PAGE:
A few weeks ago I wrote a post about taking control of your finances. If you've been having a go at some of those techniques but you're still struggling with money, this week's post might be for you - we're thinking about why you're not reaching your financial goals.
As a general rule, I think that setting goals is a good thing. It helps to focus your mind on what you're working towards, and it gives you a clear idea of whether or not you're achieving what you want to achieve. However, if you're struggling to get to where you want to be, it can sometimes be hard to work out why. In this post, we're going to think about why you might not be reaching the financial goals you've set yourself, although some of these points would relate to just about any goals that you set. As always, if you're struggling with debt, Step Change are the people for you rather than this blog.
Your goals are too ambitious
Now, I love an ambitious goal as much as the next person, but the fact remains that if your goal is (for example) to save £10,000 by the end of the year and you earn £11,000, you're going to struggle. Making sure your goal is achievable is the best way to ensure that you can stick to it. Rather than making the goal a savings goal, it might be better to focus on increasing the amount you earn in the short-term, and then looking at how much you can save from there.
I know that "skip the Starbucks, save the money instead" is an overplayed cliché at this point, but for some people it's a genuine and valid starting point. Saving what might amount to a fiver a week is not to be sniffed at if you're new to saving money, and is more realistic (and probably more achievable) than going from nothing to saving thousands. And speaking of going from zero to sixty...
You're making yourself miserable
Unless there's a REALLY good reason or it's a temporary situation, cutting back in an extreme fashion is likely to make you miserable. When you feel miserable, it's going to be harder to resist the "treat yourself" impulse, meaning you end up spending the money you were trying to save and - oops! Now you're even more miserable! It's a vicious cycle. See also: working every hour of the day to increase your income, only to blow a day's salary on the one day you allow yourself some time off.
If this sounds familiar, take a step back. If saving a good amount in a short time span is truly necessary, then you're likely to be more motivated to achieve it. But if there's no end point, you'll burn out before you get halfway through. There is absolutely no point making yourself miserable in pursuit of your goals - your goals are meant to inspire you, not make you feel worse!
To try to avoid burning out, use smaller targets to stay on track or completely re-evaluate your goal. It's better to do what you can than undo your hard work by chasing something unsustainable. Try taking a small percentage (5-10%) of what you do save each week to spend on something that will make you happier - nothing too short-term, like chocolate, as it won't last and you'll want more. Think about getting more psychological benefit from those activities, like a cinema ticket to spend time with your friends rather than a DVD you would watch alone.
You've taken on too much
It's possible to save for a house deposit and a huge party for your partner's 30th birthday and a holiday to Mexico, but it's hard. It's even harder when you don't have much money, and you're fairly new to saving and meeting financial goals. You can split your savings into different "pots," which is actually a pretty effective way of saving for multiple things, but at the end of the day you're still only going to have £100 split three ways. Always make sure that you prioritise the things that are happening sooner (like that party) whilst taking a balanced approach to the long-term (like that house deposit). YOLO will only get you so far, but so will living off beans on toast and wearing your jeans until they have embarrassing holes in - both things I've done, neither of which I recommend!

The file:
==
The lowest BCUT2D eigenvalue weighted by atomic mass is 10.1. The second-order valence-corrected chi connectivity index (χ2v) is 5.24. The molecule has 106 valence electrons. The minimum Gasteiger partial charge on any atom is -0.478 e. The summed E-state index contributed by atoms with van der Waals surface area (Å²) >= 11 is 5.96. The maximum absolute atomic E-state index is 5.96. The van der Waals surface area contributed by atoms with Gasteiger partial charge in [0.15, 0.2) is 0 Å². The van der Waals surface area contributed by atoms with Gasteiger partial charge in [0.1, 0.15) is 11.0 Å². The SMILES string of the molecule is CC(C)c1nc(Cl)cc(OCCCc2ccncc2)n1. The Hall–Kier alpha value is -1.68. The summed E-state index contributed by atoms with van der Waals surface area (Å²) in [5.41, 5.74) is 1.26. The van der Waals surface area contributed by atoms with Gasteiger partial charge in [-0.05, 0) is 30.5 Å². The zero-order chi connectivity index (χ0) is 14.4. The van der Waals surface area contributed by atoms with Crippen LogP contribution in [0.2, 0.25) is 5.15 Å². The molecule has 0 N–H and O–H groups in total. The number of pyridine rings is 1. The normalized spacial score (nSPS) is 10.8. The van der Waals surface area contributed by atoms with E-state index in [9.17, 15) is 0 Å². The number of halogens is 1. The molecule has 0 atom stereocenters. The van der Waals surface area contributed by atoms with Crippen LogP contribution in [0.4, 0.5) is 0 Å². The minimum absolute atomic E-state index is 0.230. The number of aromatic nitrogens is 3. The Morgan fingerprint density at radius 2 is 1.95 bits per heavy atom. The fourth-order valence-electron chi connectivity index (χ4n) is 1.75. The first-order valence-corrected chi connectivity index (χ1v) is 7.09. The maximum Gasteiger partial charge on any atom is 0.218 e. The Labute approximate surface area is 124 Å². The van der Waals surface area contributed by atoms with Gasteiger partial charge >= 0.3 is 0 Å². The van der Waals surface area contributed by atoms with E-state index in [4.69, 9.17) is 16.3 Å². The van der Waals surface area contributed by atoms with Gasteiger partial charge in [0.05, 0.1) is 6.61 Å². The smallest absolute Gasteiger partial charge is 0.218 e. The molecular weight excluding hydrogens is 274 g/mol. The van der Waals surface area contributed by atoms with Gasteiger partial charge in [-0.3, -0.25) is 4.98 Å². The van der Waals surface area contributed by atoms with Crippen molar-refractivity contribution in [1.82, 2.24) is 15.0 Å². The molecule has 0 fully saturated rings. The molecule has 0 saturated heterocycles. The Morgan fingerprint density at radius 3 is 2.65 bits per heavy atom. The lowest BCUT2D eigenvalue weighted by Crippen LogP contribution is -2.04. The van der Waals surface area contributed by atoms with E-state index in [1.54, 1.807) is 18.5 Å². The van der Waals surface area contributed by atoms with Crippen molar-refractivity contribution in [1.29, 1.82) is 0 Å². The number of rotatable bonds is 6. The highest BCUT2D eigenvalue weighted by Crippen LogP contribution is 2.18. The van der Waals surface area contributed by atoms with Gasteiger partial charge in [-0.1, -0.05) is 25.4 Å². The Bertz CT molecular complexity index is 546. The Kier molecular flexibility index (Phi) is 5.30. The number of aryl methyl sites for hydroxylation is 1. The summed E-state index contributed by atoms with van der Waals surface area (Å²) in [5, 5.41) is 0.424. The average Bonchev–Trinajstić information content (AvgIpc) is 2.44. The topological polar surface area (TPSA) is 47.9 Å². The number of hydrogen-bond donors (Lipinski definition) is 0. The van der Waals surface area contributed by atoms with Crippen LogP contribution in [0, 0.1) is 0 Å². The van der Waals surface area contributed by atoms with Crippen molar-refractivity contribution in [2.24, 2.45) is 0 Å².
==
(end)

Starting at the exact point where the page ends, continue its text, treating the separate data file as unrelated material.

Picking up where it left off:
If you're feeling overwhelmed financially, it's always good to return to basics. If you could only achieve one goal on your list, which one would it be? Can you prioritise things differently? What would the cost (emotional, physical, and financial) be of putting some of your other goals on the back-burner for a little while, until you feel more confident that you can commit to them? If these aren't things you can decide on your own, try asking your partner or your friends for their advice - what would they do in your situation? This also involves talking about money with them, which is something I'm very on board with - we should all be more honest about our financial health.
You're not really that motivated
As with any goal, it's always good to ask yourself why you're doing it. If you're doing it for someone else, or for social approval, or because you think it will make everything magically better, then it's likely that you are either going to be disappointed when you achieve it, or less motivated to actually do it. And if you're not really that motivated, it's not something you should be focusing on!
Whilst basic things like shelter, food and clothing are things that we all need to budget for (and therefore aren't that exciting), if you're having difficulty being motivated to even do that then there might be something else going on. Depression can be insidious and strike when you least expect it, so it's often good to talk things over with someone neutral who can advise you as to the best way forwards.
If you're still struggling to understand why you're not meeting your financial goals after reading this post, either let me know in the comments or drop me an email, I'm happy to discuss it with you.
Dr Sarah Blackshaw: Clinical Psychologist, blogger, tea drinker, interested in dinosaurs and shiny objects